The Five Elements
The five elements (called “pancha mahabhuta” in Sanskrit) is one of the most fundamental concepts in Ayurvedic study.
These elements make up our entire material world. All matter, organic and inorganic, contains these elements, which in turn arise from the three gunas, or universal qualities. Let’s take a look at each of the elements individually:
Within our body, ether is the space inside our lungs, bladder, stomach, and space within each cell. Ether provides the room for all of life’s functions to occur.
Constitution (dosha): Vata
Air manifests itself in our bodies as all bodily functions because it is moving these processes along. Air is closely connected to the mind, always working, always thinking, never quiet; and closely connected with the gut and nervous system. Air is the messenger, transporting information throughout the universe, throughout our bodies, and throughout the cells. If there is a blockage, or a mis-communication occurring in the body, the air element is likely impaired.
Tastes: Pungent, Bitter, Astringent
Senses: Hearing, Touching
Constitutions (dosha): Vata, Pitta
The fire element gives people the ability to purify food through the cooking process. After a meal is eaten, the fire element is responsible for the digestive fire and converting food to nutrients within the body. Mentally, the fire element is involved in the brain’s information processing work as we strive to make sense of the world around us.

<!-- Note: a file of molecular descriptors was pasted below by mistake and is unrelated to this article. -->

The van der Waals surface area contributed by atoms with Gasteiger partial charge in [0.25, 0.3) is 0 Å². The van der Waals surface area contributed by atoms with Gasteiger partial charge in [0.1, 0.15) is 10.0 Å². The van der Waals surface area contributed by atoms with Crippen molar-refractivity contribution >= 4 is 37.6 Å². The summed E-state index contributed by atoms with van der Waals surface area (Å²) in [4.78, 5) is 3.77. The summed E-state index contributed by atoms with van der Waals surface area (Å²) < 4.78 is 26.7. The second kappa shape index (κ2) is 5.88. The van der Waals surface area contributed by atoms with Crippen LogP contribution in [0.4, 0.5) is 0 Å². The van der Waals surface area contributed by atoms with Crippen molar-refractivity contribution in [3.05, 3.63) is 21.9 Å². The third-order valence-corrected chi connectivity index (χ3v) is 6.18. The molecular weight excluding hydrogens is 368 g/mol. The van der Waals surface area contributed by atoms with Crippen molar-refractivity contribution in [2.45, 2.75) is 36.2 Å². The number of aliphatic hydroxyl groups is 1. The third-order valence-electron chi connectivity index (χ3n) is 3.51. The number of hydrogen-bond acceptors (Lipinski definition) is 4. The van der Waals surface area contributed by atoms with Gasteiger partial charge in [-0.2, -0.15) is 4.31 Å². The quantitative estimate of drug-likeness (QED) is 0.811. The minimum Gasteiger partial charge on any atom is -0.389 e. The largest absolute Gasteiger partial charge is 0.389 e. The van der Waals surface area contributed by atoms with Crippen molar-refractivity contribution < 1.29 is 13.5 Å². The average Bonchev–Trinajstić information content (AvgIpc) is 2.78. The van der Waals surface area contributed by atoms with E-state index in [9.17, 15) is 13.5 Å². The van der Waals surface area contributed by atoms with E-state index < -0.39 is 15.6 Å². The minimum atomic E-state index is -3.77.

Tastes: Sour, Salty, Pungent
Senses: Hearing, Touching, Seeing
Constitution (dosha): Pitta
Water covers 71% of the earth’s surface and constitutes approximately 60% of the human body. The water element is present in the body as anything liquid: cytoplasm, saliva, blood, urine, sweat, spinal fluid.
Tastes: Sweet, Salty
Senses: Hearing, Touching, Seeing, Tasting
Constitution: Pitta, Kapha
In the body, the earth element provides the structural framework for our bodies via the skeleton.
Taste: Sweet, Sour, Astringent
Senses: Hearing, Touching, Seeing, Tasting, Smelling
Each of the five elements exist in each individual but the proportions of elements vary from person to person and day to day. Generally the five elements support healthy life, longevity and harmony, but only when they are in balance. When the elements are imbalanced, we experience negative reactions within our bodies and in our lives. Keeping life in balance is a full-time job, it is something to be maintained, trimmed, observed, tailored, and adjusted on a continual basis. Keeping track of the five elements provides a framework that underlies Ayurveda as a study of life in balance.
The three Ayurvedic body constitution types, or doshas, Vata, Pitta & Kapha, are closely related to these five elements. Each dosha consists of two elements and inherits the properties of the elements involved. Learn more in my upcoming article Ayurveda and the Three Doshas.